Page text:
Keeping Traffic Moving
Flash back to 1990, and the Orange County landscape conjures some of the worst gridlock in the state. It was small wonder that the perennial No. 1 concern for UC Irvine annual survey respondents in the early part of the decade was traffic. Today, say experts, there are noticeably more notches in the belt of the area’s infrastructure and things are moving again.
Well, not completely. The Costa Mesa Freeway, for example, at certain times of the day looks very much like the old familiar parking lot. The same is true of some other congestion points around the county. Also, as motorists have become accustomed to better conditions, they have excused themselves from the sacrifices they once made of leaving for their destinations earlier. Thus, the places where cars moved at a small crawl, such as the El Toro “Y,” still have their anxiety-producing moments. They occur during a smaller time period in the day.
Meanwhile, we are still in the midst of the collection of projects authorized by voters in 1990 as Measure M, the half-cent sales tax measure for transportation improvements. Major road construction continues on the Santa Ana Freeway in the north, with the improvements underway from Beach Boulevard south to the confluence of the Santa Ana, Garden Grove and Orange freeways. The Riverside Freeway continues to be a headache, while carpool lanes, new overpasses and major improvements are being made at the exchange of the Riverside and Orange freeways.
For these inconveniences, voters now are realizing the benefits of their foresight in a reflexively anti-tax county.
Had Measure M not been approved when it was, the temptation to reject anything subsequent like it no doubt would have become stronger as the recession came on. The later decision not to raid Measure M for bankruptcy recovery now stands as another wise decision.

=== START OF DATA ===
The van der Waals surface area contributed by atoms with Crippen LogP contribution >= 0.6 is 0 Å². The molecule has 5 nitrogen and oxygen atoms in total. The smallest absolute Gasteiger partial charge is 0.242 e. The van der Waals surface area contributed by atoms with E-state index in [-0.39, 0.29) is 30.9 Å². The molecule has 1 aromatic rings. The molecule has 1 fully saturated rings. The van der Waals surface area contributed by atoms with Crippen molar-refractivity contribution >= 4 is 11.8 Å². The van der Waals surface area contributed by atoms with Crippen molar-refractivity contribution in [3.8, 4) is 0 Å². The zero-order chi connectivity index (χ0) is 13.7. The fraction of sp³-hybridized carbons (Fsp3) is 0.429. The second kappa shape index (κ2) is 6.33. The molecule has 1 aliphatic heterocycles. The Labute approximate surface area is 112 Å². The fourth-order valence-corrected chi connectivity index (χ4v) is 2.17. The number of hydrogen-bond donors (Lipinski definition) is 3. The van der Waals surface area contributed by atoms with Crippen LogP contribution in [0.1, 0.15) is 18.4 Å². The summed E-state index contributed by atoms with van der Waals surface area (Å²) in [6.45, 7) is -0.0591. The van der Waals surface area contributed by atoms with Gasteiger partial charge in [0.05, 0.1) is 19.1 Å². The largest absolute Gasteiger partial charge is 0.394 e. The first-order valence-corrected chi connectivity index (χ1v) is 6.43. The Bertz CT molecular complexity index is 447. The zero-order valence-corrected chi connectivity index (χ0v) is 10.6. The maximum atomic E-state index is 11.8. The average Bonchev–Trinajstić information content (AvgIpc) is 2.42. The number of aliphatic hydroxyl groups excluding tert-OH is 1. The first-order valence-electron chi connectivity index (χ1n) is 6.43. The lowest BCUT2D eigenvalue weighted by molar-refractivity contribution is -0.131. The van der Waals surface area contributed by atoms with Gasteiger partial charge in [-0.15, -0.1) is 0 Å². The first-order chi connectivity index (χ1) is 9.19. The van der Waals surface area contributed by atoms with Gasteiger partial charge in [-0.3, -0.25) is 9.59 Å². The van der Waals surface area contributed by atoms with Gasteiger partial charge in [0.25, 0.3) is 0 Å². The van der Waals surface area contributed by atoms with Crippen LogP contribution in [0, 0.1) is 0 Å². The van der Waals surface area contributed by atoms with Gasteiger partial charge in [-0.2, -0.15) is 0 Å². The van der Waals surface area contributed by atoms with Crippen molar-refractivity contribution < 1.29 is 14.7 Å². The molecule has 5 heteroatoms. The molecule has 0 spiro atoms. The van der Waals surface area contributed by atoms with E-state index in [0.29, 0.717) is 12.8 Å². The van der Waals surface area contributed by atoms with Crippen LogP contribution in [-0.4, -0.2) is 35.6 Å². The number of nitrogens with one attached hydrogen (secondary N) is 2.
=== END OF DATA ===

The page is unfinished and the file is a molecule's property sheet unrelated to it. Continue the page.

But now that the county economic engine is booming again, the pressures of accommodating expected growth have raised new questions about how the county will cope with new infrastructure demands. As planners note, many of the easiest solutions of road widenings have been explored. The Measure M tax period, running 20 years, is expected to run out right in the middle of a new burst of anticipated population growth.
Looking ahead, the county expects more growth in South County and new pressures on commuters from Riverside County. So as the voters rightly can take pride in their decision at the beginning of the decade, there may not be unlimited time to enjoy the benefits.
The coming on line of new toll roads offers one potential solution. At the same time, these roads can be controversial, and ridership projections on the major artery already opened, the San Joaquin Corridor, have not met projections. Some of the congestion solution may lie in our own hands. The commuting choices many of us make--whether sharing rides, adjusting departure hours or having flexible work times--are important.
Another component will be rail. In the midst of all the concern about traffic, one UC Irvine survey in 1992 found that nearly 70% of respondents favored commuter rail service. Since that time, ridership on Metrolink has been an important new way for people to get to work. The Orange County Transportation Authority, which has been forward looking as steward of the Measure M funds, has moved the urban rail concept ahead.
Planning for a new urban rail system is one component of the sales tax measure. But rail can be a very expensive proposition. Prudent fiscal planning and building community consensus are key.
Los Angeles offers a case study in runaway costs, and the opposition of Irvine to one planned route demonstrates the challenge in getting everybody on board a plan.
OCTA has done a laudable job in general of anticipating future growth and making the difficult decisions to accommodate it. May wise choices prevail as the county faces a new round of challenges in the next century.